The team behind the Willets Point revitalization plan were grilled by members of the board’s Building and Zoning Committee, led by chair Charles Apelian. After a Court of Appeals decision threw a wrench in development plans in June, city officials have been in talks with the developer about a possible path forward.
“Conversations are ongoing between City Hall and the developer around a number of different permutations working to move forward on the project,” said EDC executive vice president Nate Bliss.
Bliss confirmed that Queens Development Group, made up of Sterling Equities and Related Companies, was still the designated developer in the deal. After the court’s “unappealable decision,” both the city and the developer reserved the right to “be released” from their contract.
However, the parties are staying on board to work out a possible solution.
“We did start talking about what the options are for the two sides,” said Ethan Goodman, a representative for Queens Development Group. “We can’t execute the plans originally envisioned, so we do have to work with the city for an agreement on a new plan.”
Bliss said the city has acquired all of the property within the project’s first phase. They have also relocated nearly all tenants and demolition is “substantially complete.”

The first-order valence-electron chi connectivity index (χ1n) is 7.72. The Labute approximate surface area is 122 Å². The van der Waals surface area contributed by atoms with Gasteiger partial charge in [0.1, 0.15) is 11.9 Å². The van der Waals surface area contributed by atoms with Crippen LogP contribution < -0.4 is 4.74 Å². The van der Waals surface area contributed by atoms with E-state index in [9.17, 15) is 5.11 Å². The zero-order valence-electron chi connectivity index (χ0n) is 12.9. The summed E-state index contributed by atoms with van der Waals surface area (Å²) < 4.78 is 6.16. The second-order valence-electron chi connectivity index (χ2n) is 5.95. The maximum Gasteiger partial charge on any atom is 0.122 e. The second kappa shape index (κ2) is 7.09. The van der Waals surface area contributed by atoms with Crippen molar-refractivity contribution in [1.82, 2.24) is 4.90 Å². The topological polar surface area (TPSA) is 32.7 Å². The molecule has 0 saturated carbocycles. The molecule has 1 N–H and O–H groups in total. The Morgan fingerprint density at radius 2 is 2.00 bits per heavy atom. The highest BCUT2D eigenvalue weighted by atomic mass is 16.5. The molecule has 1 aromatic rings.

In total, the city demolished 48 sites on 33 lots, in what Bliss called “visible progress” in Willets Point.
It’s unclear what the city and developer will do with the Phase I property. The proposed mall in Willets West, originally the main source of funding for the rest of the project, was ruled out by the courts without state approval of park alienation.
But Bliss said the city’s objectives are still the same.
“Our objective is still to advance an affordable housing program here, as well as advance the remediation of the site,” he said. “Right now, we are in productive conversations with the developer partner on how we might achieve those objectives.”
When asked about a time frame should they pursue state approval of the proposed mall, which is required because the property is technically parkland, Bliss said the city is not “interested in waiting for alienation.”
“In the meantime, we have made real progress getting the property ready,” he said.
Apelian insisted that the city and developers involve the community board in conversations about the future of the project moving forward.
“My suggestion is we want to be involved with EDC, the mayor’s office and developers on what will be built in this area,” he said. “We want to be involved.”